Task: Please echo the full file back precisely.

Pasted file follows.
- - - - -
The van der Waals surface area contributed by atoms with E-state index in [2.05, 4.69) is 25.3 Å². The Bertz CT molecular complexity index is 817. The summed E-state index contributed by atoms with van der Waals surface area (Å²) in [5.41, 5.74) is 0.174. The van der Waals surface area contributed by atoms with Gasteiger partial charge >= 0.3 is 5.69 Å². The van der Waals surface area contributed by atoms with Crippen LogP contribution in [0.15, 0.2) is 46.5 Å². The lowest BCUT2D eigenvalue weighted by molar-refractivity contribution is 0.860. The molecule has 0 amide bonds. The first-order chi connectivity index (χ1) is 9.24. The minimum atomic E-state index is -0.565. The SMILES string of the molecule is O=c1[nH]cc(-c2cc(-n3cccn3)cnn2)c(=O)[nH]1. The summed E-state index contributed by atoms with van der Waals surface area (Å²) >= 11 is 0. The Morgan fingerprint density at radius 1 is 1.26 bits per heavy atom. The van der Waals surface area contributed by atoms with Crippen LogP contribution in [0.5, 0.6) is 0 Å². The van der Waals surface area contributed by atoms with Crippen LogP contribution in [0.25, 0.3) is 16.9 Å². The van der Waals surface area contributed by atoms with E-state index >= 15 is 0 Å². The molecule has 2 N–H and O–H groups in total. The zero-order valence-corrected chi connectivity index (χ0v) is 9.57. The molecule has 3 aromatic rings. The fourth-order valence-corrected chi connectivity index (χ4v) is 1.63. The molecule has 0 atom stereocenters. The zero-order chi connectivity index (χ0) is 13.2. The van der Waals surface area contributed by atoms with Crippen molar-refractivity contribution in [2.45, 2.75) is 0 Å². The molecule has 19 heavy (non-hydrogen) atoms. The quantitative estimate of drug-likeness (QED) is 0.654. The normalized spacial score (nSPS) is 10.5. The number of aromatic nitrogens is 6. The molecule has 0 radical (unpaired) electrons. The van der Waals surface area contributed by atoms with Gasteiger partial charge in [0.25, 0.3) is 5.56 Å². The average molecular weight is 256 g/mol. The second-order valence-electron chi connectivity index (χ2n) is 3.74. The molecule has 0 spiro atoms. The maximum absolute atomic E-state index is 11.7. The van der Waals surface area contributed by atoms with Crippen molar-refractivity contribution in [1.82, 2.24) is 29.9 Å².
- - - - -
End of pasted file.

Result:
The van der Waals surface area contributed by atoms with E-state index in [2.05, 4.69) is 25.3 Å². The Bertz CT molecular complexity index is 817. The summed E-state index contributed by atoms with van der Waals surface area (Å²) in [5.41, 5.74) is 0.174. The van der Waals surface area contributed by atoms with Gasteiger partial charge >= 0.3 is 5.69 Å². The van der Waals surface area contributed by atoms with Crippen LogP contribution in [0.15, 0.2) is 46.5 Å². The lowest BCUT2D eigenvalue weighted by molar-refractivity contribution is 0.860. The molecule has 0 amide bonds. The first-order chi connectivity index (χ1) is 9.24. The minimum atomic E-state index is -0.565. The SMILES string of the molecule is O=c1[nH]cc(-c2cc(-n3cccn3)cnn2)c(=O)[nH]1. The summed E-state index contributed by atoms with van der Waals surface area (Å²) >= 11 is 0. The Morgan fingerprint density at radius 1 is 1.26 bits per heavy atom. The van der Waals surface area contributed by atoms with Crippen LogP contribution in [0.5, 0.6) is 0 Å². The van der Waals surface area contributed by atoms with Crippen LogP contribution in [0.25, 0.3) is 16.9 Å². The van der Waals surface area contributed by atoms with E-state index >= 15 is 0 Å². The molecule has 2 N–H and O–H groups in total. The zero-order valence-corrected chi connectivity index (χ0v) is 9.57. The molecule has 3 aromatic rings. The fourth-order valence-corrected chi connectivity index (χ4v) is 1.63. The molecule has 0 atom stereocenters. The zero-order chi connectivity index (χ0) is 13.2. The van der Waals surface area contributed by atoms with Crippen molar-refractivity contribution in [2.45, 2.75) is 0 Å². The molecule has 19 heavy (non-hydrogen) atoms. The quantitative estimate of drug-likeness (QED) is 0.654. The normalized spacial score (nSPS) is 10.5. The number of aromatic nitrogens is 6. The molecule has 0 radical (unpaired) electrons. The van der Waals surface area contributed by atoms with Gasteiger partial charge in [0.25, 0.3) is 5.56 Å². The average molecular weight is 256 g/mol. The second-order valence-electron chi connectivity index (χ2n) is 3.74. The molecule has 0 spiro atoms. The maximum absolute atomic E-state index is 11.7. The van der Waals surface area contributed by atoms with Crippen molar-refractivity contribution in [1.82, 2.24) is 29.9 Å².